Join the Gear Research Institute!
Despite some of the worst economic times in our generation GRI has come thru pretty much intact. We have added a significant new member, and welcome GE’s Global Research as a member to the Aerospace Bloc, with James Bishar (Penn State alum) as its official representative.
The continued vitality of the Aerospace Bloc allowed us to initiate a new project, which is described in some detail in this newsletter. This is a cooperative research group that has been in continuous existence since 1988 and still going strong.
Single-client business has been slow but steady as we continue to serve our domestic and foreign sponsors. As continued sponsorship is always a clear indication of satisfaction with our performance, I am pleased to report that we have received six individual contracts from the same European sponsor in the last 3 years. Our major domestic single-client sponsor has also indicated additional work in the near future and that is always very heartening.
Suren Rao attended the one day regional meeting of AGMA’s Strategic Resources Network in Erie, PA and was given the opportunity to make a presentation on the research related activities at GRI. I would like to thank Jack Masseth of Arvin Meritor (and a member of GRI’s Board of Trustees), for this opportunity. The slides of the entire presentation are posted at the Institute’s web site www.gearresearch.org. A few of the attendees at the meeting remarked, at the end of Suren Rao’s presentation, that they now know what GRI does. We have had two attendees from this meeting join GRI recently as Corporate members and will host another on a tour of GRI next month. We hope this will translate into support and sponsorship for the Institute and its activities.
Sam R. Haines
Next Generation Gear Alloys: The Aerospace Bloc of the Institute has just approved a new project to evaluate the contact fatigue and bending fatigue characteristics of two alloys specifically designed and concocted for high performance gear applications. Designated Ferrium® C61 and Ferrium® C64, these alloys were designed by Questek Innovations of Evanston, IL, utilizing their proprietary Materials by Design® technology.
While it appears that the US economy averted a catastrophe, business conditions continue to be lethargic, at best. We, at GRI, are still busy and hope 2010 will bring a revival of the gear industry and impact us in a positive manner. We hope 2010 sees your business return as well.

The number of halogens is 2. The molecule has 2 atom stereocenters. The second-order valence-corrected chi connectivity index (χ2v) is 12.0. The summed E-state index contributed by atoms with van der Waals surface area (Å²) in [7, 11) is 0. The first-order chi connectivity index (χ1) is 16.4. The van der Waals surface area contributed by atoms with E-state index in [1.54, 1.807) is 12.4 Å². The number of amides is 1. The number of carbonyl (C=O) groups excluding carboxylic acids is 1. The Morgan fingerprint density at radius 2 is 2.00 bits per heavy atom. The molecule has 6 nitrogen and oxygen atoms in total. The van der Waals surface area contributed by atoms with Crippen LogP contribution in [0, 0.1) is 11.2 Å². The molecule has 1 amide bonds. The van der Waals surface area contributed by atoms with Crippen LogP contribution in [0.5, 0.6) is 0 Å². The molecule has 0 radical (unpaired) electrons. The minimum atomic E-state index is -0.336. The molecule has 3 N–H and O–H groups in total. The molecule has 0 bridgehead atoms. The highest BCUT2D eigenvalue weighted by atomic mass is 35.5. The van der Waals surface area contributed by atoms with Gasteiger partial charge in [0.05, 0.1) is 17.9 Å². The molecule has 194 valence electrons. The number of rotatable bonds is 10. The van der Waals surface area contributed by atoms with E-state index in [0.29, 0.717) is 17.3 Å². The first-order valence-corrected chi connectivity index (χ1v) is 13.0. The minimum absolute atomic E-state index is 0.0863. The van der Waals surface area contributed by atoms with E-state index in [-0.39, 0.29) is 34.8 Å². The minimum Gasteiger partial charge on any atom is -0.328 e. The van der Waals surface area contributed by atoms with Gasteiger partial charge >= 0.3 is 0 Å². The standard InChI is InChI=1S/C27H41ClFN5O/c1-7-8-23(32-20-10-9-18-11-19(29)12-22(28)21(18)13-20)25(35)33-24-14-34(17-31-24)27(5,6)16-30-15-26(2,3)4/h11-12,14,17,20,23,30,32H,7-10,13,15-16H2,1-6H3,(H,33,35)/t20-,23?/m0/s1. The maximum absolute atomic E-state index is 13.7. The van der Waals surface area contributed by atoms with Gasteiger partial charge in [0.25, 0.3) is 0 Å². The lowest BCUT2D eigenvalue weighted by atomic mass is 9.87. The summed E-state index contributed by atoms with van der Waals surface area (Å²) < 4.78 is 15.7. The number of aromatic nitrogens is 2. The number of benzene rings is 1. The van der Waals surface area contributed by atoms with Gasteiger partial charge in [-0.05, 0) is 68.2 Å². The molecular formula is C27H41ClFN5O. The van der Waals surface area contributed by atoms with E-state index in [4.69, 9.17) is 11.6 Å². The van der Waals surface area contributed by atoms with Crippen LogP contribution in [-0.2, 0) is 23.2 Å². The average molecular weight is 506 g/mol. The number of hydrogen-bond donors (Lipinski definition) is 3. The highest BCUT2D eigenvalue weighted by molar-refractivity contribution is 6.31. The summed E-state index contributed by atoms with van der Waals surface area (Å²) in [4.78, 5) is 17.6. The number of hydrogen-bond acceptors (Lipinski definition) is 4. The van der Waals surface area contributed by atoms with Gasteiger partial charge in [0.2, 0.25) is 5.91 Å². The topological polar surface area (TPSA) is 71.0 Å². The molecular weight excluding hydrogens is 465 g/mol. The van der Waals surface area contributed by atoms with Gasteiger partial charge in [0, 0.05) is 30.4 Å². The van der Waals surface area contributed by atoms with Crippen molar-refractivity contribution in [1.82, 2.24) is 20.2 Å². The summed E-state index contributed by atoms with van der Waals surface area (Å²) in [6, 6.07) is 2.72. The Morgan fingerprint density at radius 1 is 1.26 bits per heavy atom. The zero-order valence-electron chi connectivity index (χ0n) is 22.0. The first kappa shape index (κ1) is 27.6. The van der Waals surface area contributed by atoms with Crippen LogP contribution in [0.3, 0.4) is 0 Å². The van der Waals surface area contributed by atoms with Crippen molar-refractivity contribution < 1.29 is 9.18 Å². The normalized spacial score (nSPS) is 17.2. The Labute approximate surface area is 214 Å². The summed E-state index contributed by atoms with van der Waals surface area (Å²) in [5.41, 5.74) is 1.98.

Table 1. Typical Core Properties
A quick comparative assessment of their typical core properties (table 1 from ref. 1) with Pyrowear 53 (AMS 6308) clearly shows their superiority. With very competitive fracture toughness but considerably higher yield strength, ultimate tensile strength and surface hardness the three Ferrium® alloys demonstrate potential. The high tempering temperatures of these alloys, especially in comparison to AISI 9310, also makes them very attractive.
Figure 1. Bending Fatigue Characteristics
Limited gear testing for both bending and contact fatigue, some of it conducted at GRI under Questek’s sponsorship (figure1from ref. 1), also demonstrate promise. In figure 1 the tooth bending fatigue characteristics of C64 (in red) is compared to Pyrowear 53 (in blue). Considering that the processing of C64 is “fresh out of the box” with no optimization of the processing while we have had significantly more experience with the Pyrowear 53, the results are impressive.
The new project initiated continues the evaluation of fatigue characteristics of a number of innovative, promising gear alloys. These include the evaluation of Pyrowear 675 and CSS42L. C61 and C64 will also be evaluated in a similar manner that constitutes rolling/sliding contact fatigue tests (on cylindrical test specimens), tooth bending fatigue tests and tooth impact resistance tests. Additional investigations on gas quenching and oil-off operation are also being considered in this project. Once the characteristics of these 4 alloys are established a comparative analysis with AMS 6308 data, which is already available, will identify the best alloy for the next generation of high-power density, aerospace gears.
1. Wright J. A., Sebastian J. T., Kern C. P., Kooy R. J., “Design Development and Application of new high performance steels”, AGMA FTM, 09FTM14.
Education and Training
While we continue to support research experience for undergraduates (we graduated a ME and hired another senior for this summer and the 2010-2011 academic years) our attempt to raise sufficient funds to support students through corporate membership was not very successful. Fortunately, continued support of the Institute by our sponsors provided the means to continue this activity. We welcome your comments on the very idea of research experience for undergraduates and your input of how we can generate the necessary support to encourage this opportunity.
The Gear Research Institute is a non profit corporation. It has contracted with the Applied Research Laboratory of The Pennsylvania State University to conduct its activities, as a sponsor within the Drivetrain Technology Center. The Gear Research Institute is equipped with extensive research capabilities. These include rolling contact fatigue (RCF) testers for low- and high-temperature roller testing, power circulating (PC) gear testers for parallel axis gears with a 4-inch center distance (testers can be modified to accommodate other center distances), single tooth fatigue (STF) testers for spur and helical gears, gear tooth impact tester, and worm gear testers with 1.75 and 4-inch center distances. Extensive metallurgical characterization facilities are also available at Penn State in support of the Gear Research Institute. For further details on our testing capabilities please go to the Drivetrain Technology Center website or call Dr. Suren Rao, Managing Director, at (814) 865-3537.